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Content related to "The Basics of Negotiating a BDSM Scene"

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Limits

Limits are personal boundaries that everyone places for how far they are willing to take things. These limits can be sexual, personal, emotional or otherwise. You may even have some for your every day that you don’t realize are limits. If you don’t have any BDSM experience, the idea of setting up limits can be challenging. Let’s dive into what they are, how to figure them out and why you make sure they are respected.

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Beginning BDSM: Using Safewords for Safe Play

A safeword is how you can protect yourself with a trusting partner.

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What You Should Know About Safewords

BDSM play can be risky, does bring about the potential for uncomfortable situations, raises physical limitations or triggers mental or emotional walls to come crashing down. In any of these instances, it would be very helpful to have a way to alert the dominant. Safewords are a verbal security blanket.

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A Submissive Approach to Safe, Sane and Consensual

When you first enter the more public BDSM community one of the largest catch phrases you will here is SSC, also known as Safe, Sane and Consensual. It is a security blanket approach to safety when playing and negotiation of play. As a submissive, you have a lot of responsibility to keeping yourself safe and well.

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Be Prepared: Put Your Health and Safety First For Successful BDSM Scenes

Let's face it, the excitement leading up to the scene can cause you to forget to prepare appropriately. No matter the type of play, being an informed bottom can help create the tools needed to foster a fantastic scene for both you and your play partner.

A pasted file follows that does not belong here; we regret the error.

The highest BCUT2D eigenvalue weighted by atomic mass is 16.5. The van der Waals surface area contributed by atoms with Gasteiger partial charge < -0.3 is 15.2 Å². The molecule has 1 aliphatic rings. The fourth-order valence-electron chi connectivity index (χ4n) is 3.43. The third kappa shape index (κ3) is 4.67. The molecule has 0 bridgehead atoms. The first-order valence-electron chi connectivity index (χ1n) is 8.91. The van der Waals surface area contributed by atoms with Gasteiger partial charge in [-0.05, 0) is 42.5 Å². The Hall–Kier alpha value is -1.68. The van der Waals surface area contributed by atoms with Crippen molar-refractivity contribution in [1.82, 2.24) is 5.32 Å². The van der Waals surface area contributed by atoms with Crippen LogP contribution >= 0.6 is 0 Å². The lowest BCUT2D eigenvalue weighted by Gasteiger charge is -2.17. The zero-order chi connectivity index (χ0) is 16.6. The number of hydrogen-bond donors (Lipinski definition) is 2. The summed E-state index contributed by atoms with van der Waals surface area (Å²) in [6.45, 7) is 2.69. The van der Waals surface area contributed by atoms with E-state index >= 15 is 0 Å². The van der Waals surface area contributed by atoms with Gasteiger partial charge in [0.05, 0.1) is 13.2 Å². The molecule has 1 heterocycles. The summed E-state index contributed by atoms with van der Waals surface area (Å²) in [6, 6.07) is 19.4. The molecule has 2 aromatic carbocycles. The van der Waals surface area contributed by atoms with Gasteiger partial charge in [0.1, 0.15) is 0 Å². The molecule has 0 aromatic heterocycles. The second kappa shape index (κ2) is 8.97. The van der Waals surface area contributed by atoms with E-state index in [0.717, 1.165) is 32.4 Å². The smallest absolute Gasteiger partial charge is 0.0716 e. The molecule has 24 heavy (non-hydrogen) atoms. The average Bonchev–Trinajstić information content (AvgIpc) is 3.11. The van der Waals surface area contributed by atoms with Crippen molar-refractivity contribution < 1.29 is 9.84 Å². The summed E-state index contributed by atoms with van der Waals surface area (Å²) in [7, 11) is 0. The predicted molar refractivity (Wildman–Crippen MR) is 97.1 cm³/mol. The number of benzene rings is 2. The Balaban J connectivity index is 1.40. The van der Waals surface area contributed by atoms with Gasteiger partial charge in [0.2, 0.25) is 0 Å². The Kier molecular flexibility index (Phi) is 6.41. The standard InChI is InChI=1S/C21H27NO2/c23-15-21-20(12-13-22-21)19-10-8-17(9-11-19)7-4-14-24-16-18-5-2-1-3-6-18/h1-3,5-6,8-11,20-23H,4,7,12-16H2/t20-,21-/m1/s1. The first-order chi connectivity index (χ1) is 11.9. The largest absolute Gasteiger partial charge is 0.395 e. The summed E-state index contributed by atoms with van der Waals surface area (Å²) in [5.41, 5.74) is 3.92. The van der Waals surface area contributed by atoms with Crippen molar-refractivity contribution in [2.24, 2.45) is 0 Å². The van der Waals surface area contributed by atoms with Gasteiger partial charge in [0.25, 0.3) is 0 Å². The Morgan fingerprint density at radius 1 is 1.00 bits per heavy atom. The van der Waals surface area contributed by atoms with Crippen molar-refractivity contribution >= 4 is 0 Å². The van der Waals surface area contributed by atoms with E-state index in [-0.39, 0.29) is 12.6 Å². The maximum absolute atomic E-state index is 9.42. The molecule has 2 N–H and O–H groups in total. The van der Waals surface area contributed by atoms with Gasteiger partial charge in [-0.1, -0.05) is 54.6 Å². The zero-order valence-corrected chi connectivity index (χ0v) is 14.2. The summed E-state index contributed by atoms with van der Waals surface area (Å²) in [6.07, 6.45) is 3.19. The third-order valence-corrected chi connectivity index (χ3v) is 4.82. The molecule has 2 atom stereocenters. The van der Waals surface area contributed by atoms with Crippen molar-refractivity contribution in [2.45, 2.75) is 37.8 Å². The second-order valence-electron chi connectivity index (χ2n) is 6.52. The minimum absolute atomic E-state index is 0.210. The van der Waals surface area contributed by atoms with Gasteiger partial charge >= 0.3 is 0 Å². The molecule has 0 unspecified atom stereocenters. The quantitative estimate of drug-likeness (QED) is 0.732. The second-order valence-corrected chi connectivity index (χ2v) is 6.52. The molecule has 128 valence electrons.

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Hard and Soft Limits? The Sooner You Know About Them The Better

As a submissive, one of the first things you will be asked by almost every Dom/me is: what are your limits? You will encounter this sometimes in chat, in play, and when negotiating a relationship with a new Dom/me. If you are playing with a new Dom/me and aren’t asked this question, my advice is not to play with the person. I have heard Dom/mes say that They don’t play with safe words or limits because They know what They are doing. How can a Dom/me know if you have health issues or triggers or are just plain terrified of something unless you tell them?

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You Could Be in Danger While in Top/Sub Space - Learn How to Protect Yourself

What if I told you the impaired judgment, the slow verbal responses, the sweats or shakes and the sluggish behavior can be dangerous to your health and others if you don’t know how to deal with it? Those warning labels aren’t just for alcohol and prescription drugs.

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The Anatomy of A BDSM Scene: What Happens?

Let me describe to you what a first scene might be like.

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How To Find Someone to Play With at a Party and Other Negotiation Basics

One of the more daunting prospects as a single kinky person or someone who is open to casual play is approaching others at a play party with whom you might be interested playing. It’s often called pick up play because you are simply trying to pick someone up for the purpose of play. Whether you are a top or a bottom, the cold approach is scary. But there is help!

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The BDSM Checklist that Will Really Help You

BDSM checklists all live under different names. You can call them limit lists, negotiation lists, negotiation checklists and perhaps ones I've never heard. They are all based on a similar idea. If you make a list of the things you enjoy or don't enjoy you can easily share them with the person you want to play with to find out if you can build a scene that will satisfy both of your needs and desires.

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